Today is the day William Shakespeare, the greatest poet in the English language, was born in 1564 (although he was baptised on 26th April) and it is also the day he died in 1606. Today is also marks the anniversary of the deaths of Henry Vaughan (1695), William Wordsworth (1850), Rupert Brooke (1915). There is much to be remembered today but perhaps, it’s a day to be feared by poets, as regular contibutor to The Reader magazine, Ian McMillan, writes in today’s Guardian. On top of all this, it is, of course, also St. George’s Day!
Casi Dylan, Read to Lead Training Manager selects her favourite Shakespearean sonnet to share with you.
This sonnet is one of my all-time favourite poems. What appeals to me above all is its frankness – which sometimes borders on cheekiness – its down to earth sense of a woman I can imagine as a real person, as someone who has lived and loved. There is something comforting not only in the poet’s acceptance of imperfections in a lover, but also in his love’s ability to render those imperfections ‘rare’ and true, as opposed to ‘false’ comparisons too often associated with love poetry.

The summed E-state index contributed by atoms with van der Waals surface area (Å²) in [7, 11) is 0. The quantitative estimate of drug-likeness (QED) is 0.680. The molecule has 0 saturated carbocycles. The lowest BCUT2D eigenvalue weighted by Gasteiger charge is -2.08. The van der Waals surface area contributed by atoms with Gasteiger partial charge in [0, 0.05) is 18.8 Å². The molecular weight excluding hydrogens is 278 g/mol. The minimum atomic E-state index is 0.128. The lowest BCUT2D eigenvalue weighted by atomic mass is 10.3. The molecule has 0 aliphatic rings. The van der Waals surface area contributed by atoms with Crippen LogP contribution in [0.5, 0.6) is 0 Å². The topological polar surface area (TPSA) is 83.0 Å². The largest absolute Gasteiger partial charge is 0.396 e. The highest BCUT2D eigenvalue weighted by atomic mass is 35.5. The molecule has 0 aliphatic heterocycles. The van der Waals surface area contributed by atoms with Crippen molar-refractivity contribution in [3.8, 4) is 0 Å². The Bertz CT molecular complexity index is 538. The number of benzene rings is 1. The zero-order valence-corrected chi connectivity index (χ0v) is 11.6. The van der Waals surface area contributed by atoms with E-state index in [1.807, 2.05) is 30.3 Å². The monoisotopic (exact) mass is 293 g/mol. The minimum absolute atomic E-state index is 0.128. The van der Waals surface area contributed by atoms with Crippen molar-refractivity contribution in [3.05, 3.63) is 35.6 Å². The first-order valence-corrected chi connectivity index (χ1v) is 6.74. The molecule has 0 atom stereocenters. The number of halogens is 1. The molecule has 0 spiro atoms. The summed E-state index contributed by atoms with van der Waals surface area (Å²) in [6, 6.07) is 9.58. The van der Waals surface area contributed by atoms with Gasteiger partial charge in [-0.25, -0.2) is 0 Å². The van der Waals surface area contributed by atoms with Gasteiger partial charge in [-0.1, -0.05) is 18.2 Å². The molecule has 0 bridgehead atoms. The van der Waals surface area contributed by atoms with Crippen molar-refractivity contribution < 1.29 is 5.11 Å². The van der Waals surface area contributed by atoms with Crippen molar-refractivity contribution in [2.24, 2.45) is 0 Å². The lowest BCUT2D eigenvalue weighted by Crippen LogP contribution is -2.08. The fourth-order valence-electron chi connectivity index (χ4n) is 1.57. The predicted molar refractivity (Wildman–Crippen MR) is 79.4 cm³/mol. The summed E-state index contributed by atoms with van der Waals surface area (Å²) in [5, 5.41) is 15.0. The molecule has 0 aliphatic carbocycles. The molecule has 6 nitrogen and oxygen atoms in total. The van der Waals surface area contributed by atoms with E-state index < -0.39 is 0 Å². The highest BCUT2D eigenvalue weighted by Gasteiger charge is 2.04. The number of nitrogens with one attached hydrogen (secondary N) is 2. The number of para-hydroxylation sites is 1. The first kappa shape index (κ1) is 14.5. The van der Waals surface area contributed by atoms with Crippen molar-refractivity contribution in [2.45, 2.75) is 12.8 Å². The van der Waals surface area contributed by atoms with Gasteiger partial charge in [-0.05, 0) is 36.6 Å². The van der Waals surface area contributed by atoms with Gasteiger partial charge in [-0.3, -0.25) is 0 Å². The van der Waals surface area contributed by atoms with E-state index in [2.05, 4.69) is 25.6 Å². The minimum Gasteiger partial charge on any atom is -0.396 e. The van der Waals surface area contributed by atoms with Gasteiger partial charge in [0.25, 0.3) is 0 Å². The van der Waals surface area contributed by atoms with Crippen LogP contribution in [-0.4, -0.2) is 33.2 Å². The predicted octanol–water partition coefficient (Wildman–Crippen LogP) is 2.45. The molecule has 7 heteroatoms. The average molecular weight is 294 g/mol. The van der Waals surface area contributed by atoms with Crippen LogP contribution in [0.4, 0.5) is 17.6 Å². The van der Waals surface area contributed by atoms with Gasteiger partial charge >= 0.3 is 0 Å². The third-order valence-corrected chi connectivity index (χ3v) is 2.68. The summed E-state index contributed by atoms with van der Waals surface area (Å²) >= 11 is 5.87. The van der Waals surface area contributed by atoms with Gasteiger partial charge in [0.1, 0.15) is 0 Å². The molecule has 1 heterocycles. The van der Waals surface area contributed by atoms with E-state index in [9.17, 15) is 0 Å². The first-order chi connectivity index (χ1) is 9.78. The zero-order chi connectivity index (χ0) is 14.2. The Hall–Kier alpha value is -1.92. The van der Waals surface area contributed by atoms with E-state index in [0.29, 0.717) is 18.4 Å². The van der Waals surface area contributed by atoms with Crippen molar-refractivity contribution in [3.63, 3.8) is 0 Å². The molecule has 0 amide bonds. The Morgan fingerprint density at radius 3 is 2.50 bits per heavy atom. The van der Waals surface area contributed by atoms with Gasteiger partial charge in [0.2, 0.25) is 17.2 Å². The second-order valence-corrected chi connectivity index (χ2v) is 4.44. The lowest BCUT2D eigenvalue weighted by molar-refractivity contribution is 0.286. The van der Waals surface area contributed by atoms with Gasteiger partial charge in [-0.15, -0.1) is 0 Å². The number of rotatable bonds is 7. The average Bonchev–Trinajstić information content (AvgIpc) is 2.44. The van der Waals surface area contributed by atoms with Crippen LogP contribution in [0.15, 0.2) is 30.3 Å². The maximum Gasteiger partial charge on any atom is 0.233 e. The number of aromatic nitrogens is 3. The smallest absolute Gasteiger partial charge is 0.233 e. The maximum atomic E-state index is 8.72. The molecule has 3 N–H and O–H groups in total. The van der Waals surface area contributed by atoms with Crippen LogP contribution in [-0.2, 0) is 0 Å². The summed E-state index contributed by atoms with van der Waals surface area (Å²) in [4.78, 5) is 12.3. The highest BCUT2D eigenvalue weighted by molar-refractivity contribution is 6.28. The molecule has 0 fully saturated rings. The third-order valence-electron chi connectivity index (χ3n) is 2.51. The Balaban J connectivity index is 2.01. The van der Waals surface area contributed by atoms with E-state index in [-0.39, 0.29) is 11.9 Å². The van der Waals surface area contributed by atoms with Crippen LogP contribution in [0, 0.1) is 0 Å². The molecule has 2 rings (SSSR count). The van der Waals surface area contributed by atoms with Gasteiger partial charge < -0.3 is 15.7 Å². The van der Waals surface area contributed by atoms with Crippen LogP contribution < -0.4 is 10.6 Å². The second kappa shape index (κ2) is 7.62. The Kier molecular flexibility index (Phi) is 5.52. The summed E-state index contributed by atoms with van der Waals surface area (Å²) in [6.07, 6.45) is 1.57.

My Mistress’s Eyes Are Nothing Like The Sun (Sonnet 130)
My mistress’s eyes are nothing like the sun;
Coral is far more red than her lip’s red;
If snow be white, why then her breasts are dun,
If hair be wires, black wires grow on her head.
I have seen roses damasked, red and white,
But no such roses see I in her cheeks;
In some perfumes there is more delight
Than the breath with which my mistress reeks.
I love to hear her speak, yet well I know,
Music hath a far more pleasing sound;
I grant I never saw a goddess go;
My mistress, when she walks, treads on the ground.
And yet, by heaven, I think my love as rare
As any she belied with false compare.